It’s stylish these days to be ‘data driven,’ even while almost no one talks about what that really means. For all its value, data is just a proxy, the spokes on the wheel, the shorthand for what’s really going on.
A novel vendor among the many that supply data analysis tools is Narrative Science, which produced an event in early May that helped explain what it is to be data driven. Two speakers in particular were notable.
Timeline for Comment wire
- July 10, 2020
Data is sterile until you think about what the data reflects. During a blizzard, for example, we may talk about degrees Fahrenheit or Celsius. But that’s shorthand for the cold and snow, which is what actually drives decisions about what to wear or whether to go out at all.
Consider the facts behind the data
Narrative Science co-founder Kristian Hammond pushes this even further. The facts aren’t in the data, he says. We just know the data’s story based on our inferences, based on the schema in our heads.
Suppose you’re told that Mary Smith is Stanford University’s premier roboticist. She’s on her way home at the end of one of her usual 80-hour weeks, and she stops at a bar for a drink. The data, which only mentions her position at Stanford, says nothing about her age and that she’s able to be served. You just infer it — which is a big part of the story.
His point: The human does the work of understanding the facts behind the data, not the machine alone. Whoever is data driven is actually driven by inferences, which derive from the facts the data user comes to the data with.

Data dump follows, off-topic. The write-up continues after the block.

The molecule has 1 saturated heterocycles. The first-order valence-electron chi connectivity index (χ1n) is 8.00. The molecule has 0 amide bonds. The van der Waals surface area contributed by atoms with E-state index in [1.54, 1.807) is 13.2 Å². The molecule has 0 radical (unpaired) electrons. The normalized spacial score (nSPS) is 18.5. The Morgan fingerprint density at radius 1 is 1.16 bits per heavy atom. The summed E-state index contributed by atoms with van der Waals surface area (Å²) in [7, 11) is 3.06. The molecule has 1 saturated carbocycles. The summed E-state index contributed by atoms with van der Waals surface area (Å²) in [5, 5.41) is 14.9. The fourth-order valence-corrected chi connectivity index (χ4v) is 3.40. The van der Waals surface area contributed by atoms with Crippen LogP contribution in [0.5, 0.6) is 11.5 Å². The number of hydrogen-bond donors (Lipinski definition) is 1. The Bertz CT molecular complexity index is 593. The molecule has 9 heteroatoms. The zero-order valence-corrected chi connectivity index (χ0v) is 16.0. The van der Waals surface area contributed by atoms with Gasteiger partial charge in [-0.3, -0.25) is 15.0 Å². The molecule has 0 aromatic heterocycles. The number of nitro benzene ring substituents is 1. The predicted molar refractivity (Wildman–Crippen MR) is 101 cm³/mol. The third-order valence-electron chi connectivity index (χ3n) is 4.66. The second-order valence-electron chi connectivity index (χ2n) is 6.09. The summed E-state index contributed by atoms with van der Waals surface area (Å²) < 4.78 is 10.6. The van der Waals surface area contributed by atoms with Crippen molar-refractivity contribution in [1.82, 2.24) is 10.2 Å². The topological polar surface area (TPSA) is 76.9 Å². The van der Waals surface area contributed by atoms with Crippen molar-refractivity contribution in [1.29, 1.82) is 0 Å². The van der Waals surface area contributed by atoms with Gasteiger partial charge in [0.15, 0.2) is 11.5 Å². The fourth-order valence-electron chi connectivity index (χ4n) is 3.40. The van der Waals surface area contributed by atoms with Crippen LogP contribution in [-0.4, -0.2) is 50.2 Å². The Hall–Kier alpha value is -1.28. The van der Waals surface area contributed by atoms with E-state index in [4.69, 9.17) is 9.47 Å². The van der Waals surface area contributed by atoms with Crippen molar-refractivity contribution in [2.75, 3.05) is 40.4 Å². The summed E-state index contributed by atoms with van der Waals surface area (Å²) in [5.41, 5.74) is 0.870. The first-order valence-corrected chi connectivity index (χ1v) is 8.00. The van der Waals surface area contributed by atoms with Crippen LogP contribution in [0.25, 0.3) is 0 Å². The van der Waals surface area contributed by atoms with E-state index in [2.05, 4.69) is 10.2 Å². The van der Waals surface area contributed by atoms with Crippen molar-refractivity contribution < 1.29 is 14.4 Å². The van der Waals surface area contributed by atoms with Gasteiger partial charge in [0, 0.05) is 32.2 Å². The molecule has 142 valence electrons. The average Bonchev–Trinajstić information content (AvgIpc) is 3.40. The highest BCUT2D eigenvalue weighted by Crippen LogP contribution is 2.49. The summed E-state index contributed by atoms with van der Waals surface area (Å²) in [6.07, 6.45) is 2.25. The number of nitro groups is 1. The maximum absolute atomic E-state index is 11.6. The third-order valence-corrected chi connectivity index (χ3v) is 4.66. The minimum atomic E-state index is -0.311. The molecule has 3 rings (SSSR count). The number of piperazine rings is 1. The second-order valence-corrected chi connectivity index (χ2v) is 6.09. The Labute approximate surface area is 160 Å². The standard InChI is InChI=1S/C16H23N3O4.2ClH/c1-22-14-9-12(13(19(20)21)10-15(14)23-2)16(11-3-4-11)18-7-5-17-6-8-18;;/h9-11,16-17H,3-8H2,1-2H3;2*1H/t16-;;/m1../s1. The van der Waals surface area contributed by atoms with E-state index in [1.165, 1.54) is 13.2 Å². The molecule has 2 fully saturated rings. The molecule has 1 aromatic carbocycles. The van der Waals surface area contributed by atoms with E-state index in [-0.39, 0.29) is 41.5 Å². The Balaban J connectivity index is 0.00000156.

Those facts make a story. This is part of data storytelling, whether it’s a story we keep in our own heads or tell other people. It’s the facts that give real-world shape to data — the meat on data’s bones.
Te be data driven means that the data source must also be trusted
Storytelling is conversation, according to Donald Farmer, principal consultant at Treehive Consulting and renowned veteran of product development in the data intelligence industry.
Embedded in every conversation, over whatever medium, is some degree of trust. That trust gives any underlying data its credibility or lack thereof
Data is so plentiful that one could prove just about anything with it. To be driven by data alone is worth nothing. It’s only trusted data that’s valuable.
Do we audit all the data that drives us? No, of course not. There’s no time. We just trust the source, the people who delivered it. People don’t trust data; they trust other people.
To be driven by data is to trust the source — which is officially the data’s lineage, comprised of every person who managed the data from its origin.
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Trusted data used in decision making is actually compiled stories — the story of the data’s lineage, the story we understand from the data based on what we know already, and even future scenarios today’s data suggests.
To be data driven is to be story driven.
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